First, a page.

The RFP encompassed architectural and engineering services for the planning, design, and construction phases for all upcoming capital projects, including the possible major renovation/replacement of Greenacres Elementary School. Specifically, the RFP sought the following services:

-Planning, design, and construction phases to address various renovations and improvements at the District's numerous facilities
-Developing creative and innovative approaches in the renovation of older buildings, while maintaining their historical character, when appropriate and as needed
-Developing creative and innovative solutions for 21st century educational facilities

The 18 proposals were then vetted by District administrators for adherence to qualifications listed in the RFP, as well as other desired qualities. Because all New York public school districts' major capital projects must be approved by the New York State Education Department, firms without experience in that process were excluded. Additional consideration was given to design aesthetic, renovation and new construction experience, collaboration and problem-solving skills, and time and resources available for the District's current and ongoing needs.

After multiple reference calls, a top tier of candidates emerged: BBS Architects & Engineers, KSQ Design, Peter Gisolfi Associates, CS Arch, and a partnership between Geddis Architects and Dattner Architects. These candidates were recommended to the Board of Education for interviews.

The interviews were held over the course of two evenings in Board Meetings open to the public. Interviews were slated for approximately 45 minutes a piece, and included an introductory presentation and follow-up questions by the Board of Education. After the last of these interviews, the Board of Education adjourned into Executive Session for discussion leading to the employment of a corporation.

On Friday, February 3rd a public notice went out to the community, stating that the Board of Education would be interviewing "finalists" the following week on Tuesday, February 7th. As a result of the interview sessions, overwhelmingly positive reference checks, and full consensus of the Board and District administration, BBS Architects & Engineers was invited back for a follow-up interview.

Dr. Thomas Hagerman, Superintendent of Schools, noted: "With over 60 professionals on staff, BBS set itself apart from most of the competition with its in-house engineering abilities, technical strengths, project approaches, and master planning experience. During their initial interview, BBS illustrated 12 different major projects that demonstrated their capacity to build new buildings and to renovate extensively, and explained the processes they used to actualize each of these projects."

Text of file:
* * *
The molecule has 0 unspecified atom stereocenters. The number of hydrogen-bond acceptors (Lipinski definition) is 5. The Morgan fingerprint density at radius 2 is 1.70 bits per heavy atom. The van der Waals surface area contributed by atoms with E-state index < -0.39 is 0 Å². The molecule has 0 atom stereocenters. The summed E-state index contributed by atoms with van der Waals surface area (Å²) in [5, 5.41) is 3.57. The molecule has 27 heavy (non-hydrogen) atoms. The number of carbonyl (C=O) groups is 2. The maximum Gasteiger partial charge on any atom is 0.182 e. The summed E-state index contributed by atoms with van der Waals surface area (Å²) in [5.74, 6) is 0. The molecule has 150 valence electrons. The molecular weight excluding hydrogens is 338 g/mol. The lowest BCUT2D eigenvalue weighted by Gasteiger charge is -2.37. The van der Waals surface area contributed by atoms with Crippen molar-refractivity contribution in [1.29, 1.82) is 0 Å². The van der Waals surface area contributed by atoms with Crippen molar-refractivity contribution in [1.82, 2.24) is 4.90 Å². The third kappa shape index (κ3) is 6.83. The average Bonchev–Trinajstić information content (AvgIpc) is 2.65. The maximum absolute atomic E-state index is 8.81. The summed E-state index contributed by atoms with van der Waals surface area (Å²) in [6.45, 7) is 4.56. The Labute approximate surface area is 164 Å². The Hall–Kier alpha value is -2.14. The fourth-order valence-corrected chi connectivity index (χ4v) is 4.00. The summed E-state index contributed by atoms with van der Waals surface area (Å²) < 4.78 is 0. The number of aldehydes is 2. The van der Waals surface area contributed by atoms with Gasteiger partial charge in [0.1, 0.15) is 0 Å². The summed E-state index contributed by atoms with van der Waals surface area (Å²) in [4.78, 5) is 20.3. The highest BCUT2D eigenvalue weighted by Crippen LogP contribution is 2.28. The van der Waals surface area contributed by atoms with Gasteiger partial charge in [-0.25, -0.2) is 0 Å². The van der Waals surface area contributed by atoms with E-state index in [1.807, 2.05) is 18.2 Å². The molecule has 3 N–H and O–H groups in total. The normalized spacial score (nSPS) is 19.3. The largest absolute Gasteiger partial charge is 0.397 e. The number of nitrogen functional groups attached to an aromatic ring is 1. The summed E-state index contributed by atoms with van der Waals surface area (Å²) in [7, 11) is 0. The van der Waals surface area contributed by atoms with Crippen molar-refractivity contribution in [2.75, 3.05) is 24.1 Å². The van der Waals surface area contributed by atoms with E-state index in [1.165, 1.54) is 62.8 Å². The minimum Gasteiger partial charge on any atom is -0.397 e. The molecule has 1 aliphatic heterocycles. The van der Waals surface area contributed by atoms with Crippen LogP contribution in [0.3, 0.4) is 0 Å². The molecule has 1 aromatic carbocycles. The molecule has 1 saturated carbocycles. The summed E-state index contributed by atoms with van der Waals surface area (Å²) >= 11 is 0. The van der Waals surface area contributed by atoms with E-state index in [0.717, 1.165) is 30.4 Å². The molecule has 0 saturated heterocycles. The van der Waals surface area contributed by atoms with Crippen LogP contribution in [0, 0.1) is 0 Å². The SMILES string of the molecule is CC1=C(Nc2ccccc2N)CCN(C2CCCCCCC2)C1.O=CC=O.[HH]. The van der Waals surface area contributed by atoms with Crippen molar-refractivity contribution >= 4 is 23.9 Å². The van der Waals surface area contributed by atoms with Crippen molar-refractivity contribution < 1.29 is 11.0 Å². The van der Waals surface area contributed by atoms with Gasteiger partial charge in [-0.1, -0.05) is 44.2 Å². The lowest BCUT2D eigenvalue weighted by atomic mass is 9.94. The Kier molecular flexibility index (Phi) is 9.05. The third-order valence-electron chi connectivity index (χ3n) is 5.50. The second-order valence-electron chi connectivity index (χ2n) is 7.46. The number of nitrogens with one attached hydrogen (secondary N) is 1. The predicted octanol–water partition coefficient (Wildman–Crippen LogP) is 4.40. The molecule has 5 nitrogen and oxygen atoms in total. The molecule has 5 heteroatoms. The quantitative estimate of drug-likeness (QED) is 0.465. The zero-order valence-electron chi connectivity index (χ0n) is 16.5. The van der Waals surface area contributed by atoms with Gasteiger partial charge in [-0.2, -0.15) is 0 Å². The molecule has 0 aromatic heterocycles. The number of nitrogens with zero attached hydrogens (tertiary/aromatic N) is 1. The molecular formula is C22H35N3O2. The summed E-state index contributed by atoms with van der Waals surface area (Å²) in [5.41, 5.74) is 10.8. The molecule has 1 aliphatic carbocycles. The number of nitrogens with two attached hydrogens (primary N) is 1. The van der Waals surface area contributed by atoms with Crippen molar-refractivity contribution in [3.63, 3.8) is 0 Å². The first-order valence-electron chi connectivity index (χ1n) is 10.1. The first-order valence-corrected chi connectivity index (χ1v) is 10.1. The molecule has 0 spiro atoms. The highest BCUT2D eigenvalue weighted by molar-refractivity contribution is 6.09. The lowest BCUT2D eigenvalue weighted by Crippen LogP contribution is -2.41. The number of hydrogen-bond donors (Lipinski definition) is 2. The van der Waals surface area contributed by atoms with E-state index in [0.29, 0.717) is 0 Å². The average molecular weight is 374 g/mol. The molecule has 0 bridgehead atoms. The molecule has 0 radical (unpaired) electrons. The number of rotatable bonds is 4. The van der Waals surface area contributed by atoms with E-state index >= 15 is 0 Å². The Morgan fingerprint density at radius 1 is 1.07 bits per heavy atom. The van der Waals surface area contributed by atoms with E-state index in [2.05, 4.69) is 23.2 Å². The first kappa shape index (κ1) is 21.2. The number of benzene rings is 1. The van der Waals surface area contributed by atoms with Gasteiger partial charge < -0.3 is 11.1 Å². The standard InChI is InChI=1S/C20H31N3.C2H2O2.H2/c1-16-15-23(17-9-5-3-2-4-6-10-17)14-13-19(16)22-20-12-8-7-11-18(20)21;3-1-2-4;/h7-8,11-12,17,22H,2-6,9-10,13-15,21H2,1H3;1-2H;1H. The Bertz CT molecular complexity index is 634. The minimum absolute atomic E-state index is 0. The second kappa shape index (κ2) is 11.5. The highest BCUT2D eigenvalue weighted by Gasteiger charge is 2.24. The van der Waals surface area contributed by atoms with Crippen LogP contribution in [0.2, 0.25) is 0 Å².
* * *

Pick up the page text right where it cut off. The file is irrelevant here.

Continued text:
Dr. Hagerman further noted that reference checks generated outstanding reviews of BBS, highlighting their ability to work with the district and community throughout project development, quality of design work, and budget adherence. In addition, Board Members and District administration had the opportunity to visit elementary, middle and high school projects which further illustrated the capabilities of this firm, including examples of complex renovations and new construction, additions of award-winning elementary spaces, and examples of collaborative learning design.

BBS returned to Scarsdale last week for a second visit and more intensive Q & A with the Board of Education and Administrative Cabinet. Dr. Hagerman reported: "At this meeting BBS again demonstrated its knowledge of working with a variety of facility needs, including how to improve instructional spaces to meet a district's changing needs, and a strong competency in a host of infrastructure challenges. In addition, they provided a clear and impressive community-based approach to project development--from beginning to end.

"Finally, although not a primary consideration for this decision, BBS costs were the lowest among all interviewees. With the scope and scale of capital work in the District over the next many years, there is no doubt that the community, as it does in all areas, expects fiscally prudent stewardship in this area."

School Board Changes Course on Meetings with Architects

kgdentry(This article was updated on Tuesday January 31 at 5:29 pm)